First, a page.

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This report provides an assessment of the social benefits that have been created by Fair for You: a Community Interest Company providing affordable credit to families with incomes in the lower half of the income distribution throughout the UK.
We need urgent action to address Britain’s household debt crisis. Even before the Covid‑19 pandemic 7.2 million people (fourteen percent of the population) were heavily burdened by debt.
In October 2019, we were commissioned by The Commonwealth to review international approaches to deal with rising household debt. This led to a discussion paper which we presented to Commonwealth Central Bankers at the IMF/World Bank event in Washington DC.
The pandemic's impacts have been extremely unequal. And there are implications for the way we should assess credit risk. In a briefing paper for the University of Birmingham's Centre on Household Assets and Savings Management ('CHASM'), we call for credit scoring systems to incorporate social justice considerations.
In 2012 we undertook a study tour to Japan and investigated the impact of their measures to cap the cost of credit and prevent irresponsible lending. Our report highlights the positive effects of these measures, and drew out the implications for the UK.
In 2016 we were jointly commissioned by UNISON and the TUC to undertake an analysis of over-indebtedness in Britain. The report highlighted how traditional measures of the debt burden understated this because they fail to take account of rising living costs. We construct a new measure based not on gross incomes but on the level of interest payments relative to the available surplus of income over non debt related expenditure. We call for this measure to be used to guide future policy interventions.
In 2008, as the financial crisis hit, our Executive Director, Damon Gibbons, teamed up with Ian McCartney MP to write a briefing focused on the need to protect low income borrowers. The report coined the term 'credit dependency', to describe the relationship with high cost legal lenders, and called for caps on the cost of credit, greater focus on affordable lending, and action to tackle illegal lenders.
The Financial Conduct Authority is in the final stages of consulting on its proposals for a new Consumer Duty, which focuses on ensuring improved outcomes for users of financial services and products. In this briefing we consider how the proposed duty could help to address long-standing problems associated with ‘relending’ in the UK’s consumer credit markets.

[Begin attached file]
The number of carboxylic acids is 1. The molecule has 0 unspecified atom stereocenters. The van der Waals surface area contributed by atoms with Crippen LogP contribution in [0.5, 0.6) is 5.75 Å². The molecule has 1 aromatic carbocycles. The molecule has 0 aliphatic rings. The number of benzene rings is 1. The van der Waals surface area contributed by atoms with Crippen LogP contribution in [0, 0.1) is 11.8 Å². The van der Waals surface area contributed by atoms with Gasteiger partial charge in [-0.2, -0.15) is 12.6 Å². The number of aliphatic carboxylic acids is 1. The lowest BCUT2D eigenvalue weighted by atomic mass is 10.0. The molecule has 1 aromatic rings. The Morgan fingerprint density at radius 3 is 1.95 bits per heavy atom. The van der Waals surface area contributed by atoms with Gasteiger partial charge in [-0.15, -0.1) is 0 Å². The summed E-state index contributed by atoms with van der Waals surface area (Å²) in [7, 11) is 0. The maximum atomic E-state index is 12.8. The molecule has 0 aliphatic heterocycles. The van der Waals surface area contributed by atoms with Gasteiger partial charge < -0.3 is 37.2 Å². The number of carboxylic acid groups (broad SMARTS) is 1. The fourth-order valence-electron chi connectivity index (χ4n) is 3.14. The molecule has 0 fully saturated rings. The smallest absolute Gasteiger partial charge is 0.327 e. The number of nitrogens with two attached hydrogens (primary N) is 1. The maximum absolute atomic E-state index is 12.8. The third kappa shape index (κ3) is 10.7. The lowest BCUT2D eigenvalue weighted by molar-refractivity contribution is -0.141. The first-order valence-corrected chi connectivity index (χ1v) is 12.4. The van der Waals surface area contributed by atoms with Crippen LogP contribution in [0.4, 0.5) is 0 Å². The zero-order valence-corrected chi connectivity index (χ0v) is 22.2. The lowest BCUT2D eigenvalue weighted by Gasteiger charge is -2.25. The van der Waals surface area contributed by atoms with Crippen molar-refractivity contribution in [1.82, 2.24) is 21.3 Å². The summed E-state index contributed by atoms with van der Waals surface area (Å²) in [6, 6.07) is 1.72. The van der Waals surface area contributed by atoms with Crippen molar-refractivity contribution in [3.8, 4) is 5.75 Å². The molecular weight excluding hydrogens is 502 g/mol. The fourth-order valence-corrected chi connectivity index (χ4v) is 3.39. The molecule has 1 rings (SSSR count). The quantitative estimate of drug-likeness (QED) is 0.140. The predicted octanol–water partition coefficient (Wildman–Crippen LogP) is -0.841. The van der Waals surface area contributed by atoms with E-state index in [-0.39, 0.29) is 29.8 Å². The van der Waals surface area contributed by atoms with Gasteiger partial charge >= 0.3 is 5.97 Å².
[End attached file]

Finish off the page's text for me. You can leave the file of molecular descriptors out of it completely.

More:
The Covid-19 pandemic posed a considerable risk to the community finance sector. To assist, Fair4All Finance's Covid-19 Resilience Fund provided £3.9 million of support to 31 community finance providers. Read our independent evaluation here.
CfRC and Debt Justice joint response to HM Treasury's proposals for the Statutory Debt Repayment Plan ('SDRP') calls for major revisions, including the incorporation of a mechanism to write down debts sold to debt collection agencies and for public scrutiny of the Standard Financial Statement 'trigger figures' used to determine how much debtors will need to pay back through the plans.
With the cost-of-living crisis deepening, we undertook an independent evaluation of Fair for You's Food Club and Shopping Card trials with Iceland Foods. The products provided households with small sum credit at low interest rates to households. The evaluation revealed that the trials improved financial well-being and diets, and we recommend that the products be rolled out at scale.
Over the past two years there has been increasing concern about levels of illegal lending. But estimates of its scale vary widely. This study involved secondary analysis of the FCA's Financial Lives Survey for 2020. The findings highlight that recent small-scale surveys indicating a significant rise in illegal lending are likely to be unreliable, and that over-indebtedness and previous, legal, high-cost credit use are dangerous drivers that need to be addressed.
With increasing numbers of council on the brink of declaring effective bankruptcy and increased Council Tax arrears, there is an urgent need to reform local government finance. In this briefing we set out our position and call for improvements in funding for councils, debt advice commissioning, and the Council Tax collection regime.